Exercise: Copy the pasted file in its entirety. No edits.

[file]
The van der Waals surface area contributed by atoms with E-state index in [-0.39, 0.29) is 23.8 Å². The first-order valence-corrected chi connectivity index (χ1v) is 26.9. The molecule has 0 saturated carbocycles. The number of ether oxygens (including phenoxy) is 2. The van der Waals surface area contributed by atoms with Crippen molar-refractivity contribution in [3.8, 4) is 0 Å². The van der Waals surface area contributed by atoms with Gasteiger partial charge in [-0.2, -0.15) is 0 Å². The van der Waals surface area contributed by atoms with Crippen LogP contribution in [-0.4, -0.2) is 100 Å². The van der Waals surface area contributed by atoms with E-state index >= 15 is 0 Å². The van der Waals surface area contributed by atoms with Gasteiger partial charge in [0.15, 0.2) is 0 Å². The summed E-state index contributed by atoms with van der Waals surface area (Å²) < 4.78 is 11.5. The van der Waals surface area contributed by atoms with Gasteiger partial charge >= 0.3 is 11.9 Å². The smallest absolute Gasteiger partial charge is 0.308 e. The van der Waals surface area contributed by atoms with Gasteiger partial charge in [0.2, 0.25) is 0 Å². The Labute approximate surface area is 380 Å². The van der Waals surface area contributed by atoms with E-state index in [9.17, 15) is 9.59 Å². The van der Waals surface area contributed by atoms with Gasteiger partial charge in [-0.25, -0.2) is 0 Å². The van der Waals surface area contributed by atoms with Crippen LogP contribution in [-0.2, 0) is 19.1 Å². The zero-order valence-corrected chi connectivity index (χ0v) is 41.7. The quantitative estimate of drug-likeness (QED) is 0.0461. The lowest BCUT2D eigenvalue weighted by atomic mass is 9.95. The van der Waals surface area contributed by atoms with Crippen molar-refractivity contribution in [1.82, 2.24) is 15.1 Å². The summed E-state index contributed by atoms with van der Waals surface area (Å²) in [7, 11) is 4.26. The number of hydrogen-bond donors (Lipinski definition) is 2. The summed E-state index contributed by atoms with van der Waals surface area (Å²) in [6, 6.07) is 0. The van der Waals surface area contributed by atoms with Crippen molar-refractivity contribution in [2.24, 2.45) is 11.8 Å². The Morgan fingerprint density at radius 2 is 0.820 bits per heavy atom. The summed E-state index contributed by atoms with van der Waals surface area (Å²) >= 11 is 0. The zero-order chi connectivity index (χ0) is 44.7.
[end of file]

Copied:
The van der Waals surface area contributed by atoms with E-state index in [-0.39, 0.29) is 23.8 Å². The first-order valence-corrected chi connectivity index (χ1v) is 26.9. The molecule has 0 saturated carbocycles. The number of ether oxygens (including phenoxy) is 2. The van der Waals surface area contributed by atoms with Crippen molar-refractivity contribution in [3.8, 4) is 0 Å². The van der Waals surface area contributed by atoms with Gasteiger partial charge in [-0.2, -0.15) is 0 Å². The van der Waals surface area contributed by atoms with Crippen LogP contribution in [-0.4, -0.2) is 100 Å². The van der Waals surface area contributed by atoms with E-state index >= 15 is 0 Å². The van der Waals surface area contributed by atoms with Gasteiger partial charge in [0.15, 0.2) is 0 Å². The summed E-state index contributed by atoms with van der Waals surface area (Å²) < 4.78 is 11.5. The van der Waals surface area contributed by atoms with Gasteiger partial charge >= 0.3 is 11.9 Å². The smallest absolute Gasteiger partial charge is 0.308 e. The van der Waals surface area contributed by atoms with Gasteiger partial charge in [0.2, 0.25) is 0 Å². The Labute approximate surface area is 380 Å². The van der Waals surface area contributed by atoms with E-state index in [9.17, 15) is 9.59 Å². The van der Waals surface area contributed by atoms with Gasteiger partial charge in [-0.25, -0.2) is 0 Å². The van der Waals surface area contributed by atoms with Crippen LogP contribution in [-0.2, 0) is 19.1 Å². The zero-order valence-corrected chi connectivity index (χ0v) is 41.7. The quantitative estimate of drug-likeness (QED) is 0.0461. The lowest BCUT2D eigenvalue weighted by atomic mass is 9.95. The van der Waals surface area contributed by atoms with Crippen molar-refractivity contribution in [1.82, 2.24) is 15.1 Å². The summed E-state index contributed by atoms with van der Waals surface area (Å²) in [7, 11) is 4.26. The number of hydrogen-bond donors (Lipinski definition) is 2. The summed E-state index contributed by atoms with van der Waals surface area (Å²) in [6, 6.07) is 0. The van der Waals surface area contributed by atoms with Crippen molar-refractivity contribution in [2.24, 2.45) is 11.8 Å². The Morgan fingerprint density at radius 2 is 0.820 bits per heavy atom. The summed E-state index contributed by atoms with van der Waals surface area (Å²) >= 11 is 0. The zero-order chi connectivity index (χ0) is 44.7.